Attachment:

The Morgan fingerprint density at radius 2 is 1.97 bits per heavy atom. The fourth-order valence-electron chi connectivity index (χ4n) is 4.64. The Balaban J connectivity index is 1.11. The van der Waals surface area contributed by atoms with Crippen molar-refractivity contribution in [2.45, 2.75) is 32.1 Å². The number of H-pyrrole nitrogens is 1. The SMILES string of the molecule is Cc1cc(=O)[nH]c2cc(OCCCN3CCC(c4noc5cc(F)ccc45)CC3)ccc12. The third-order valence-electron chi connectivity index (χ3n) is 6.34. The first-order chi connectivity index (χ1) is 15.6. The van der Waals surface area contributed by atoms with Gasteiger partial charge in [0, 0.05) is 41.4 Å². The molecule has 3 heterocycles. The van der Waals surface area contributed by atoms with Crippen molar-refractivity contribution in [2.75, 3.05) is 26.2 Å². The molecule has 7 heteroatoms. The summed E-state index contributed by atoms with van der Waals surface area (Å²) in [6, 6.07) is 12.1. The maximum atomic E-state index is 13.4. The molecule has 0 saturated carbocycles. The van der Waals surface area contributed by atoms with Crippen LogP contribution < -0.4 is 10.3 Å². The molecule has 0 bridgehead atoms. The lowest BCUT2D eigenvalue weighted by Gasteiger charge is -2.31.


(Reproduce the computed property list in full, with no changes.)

The Morgan fingerprint density at radius 2 is 1.97 bits per heavy atom. The fourth-order valence-electron chi connectivity index (χ4n) is 4.64. The Balaban J connectivity index is 1.11. The van der Waals surface area contributed by atoms with Crippen molar-refractivity contribution in [2.45, 2.75) is 32.1 Å². The number of H-pyrrole nitrogens is 1. The SMILES string of the molecule is Cc1cc(=O)[nH]c2cc(OCCCN3CCC(c4noc5cc(F)ccc45)CC3)ccc12. The third-order valence-electron chi connectivity index (χ3n) is 6.34. The first-order chi connectivity index (χ1) is 15.6. The van der Waals surface area contributed by atoms with Gasteiger partial charge in [0, 0.05) is 41.4 Å². The molecule has 3 heterocycles. The van der Waals surface area contributed by atoms with Crippen molar-refractivity contribution in [2.75, 3.05) is 26.2 Å². The molecule has 7 heteroatoms. The summed E-state index contributed by atoms with van der Waals surface area (Å²) in [6, 6.07) is 12.1. The maximum atomic E-state index is 13.4. The molecule has 0 saturated carbocycles. The van der Waals surface area contributed by atoms with Crippen LogP contribution < -0.4 is 10.3 Å². The molecule has 0 bridgehead atoms. The lowest BCUT2D eigenvalue weighted by Gasteiger charge is -2.31.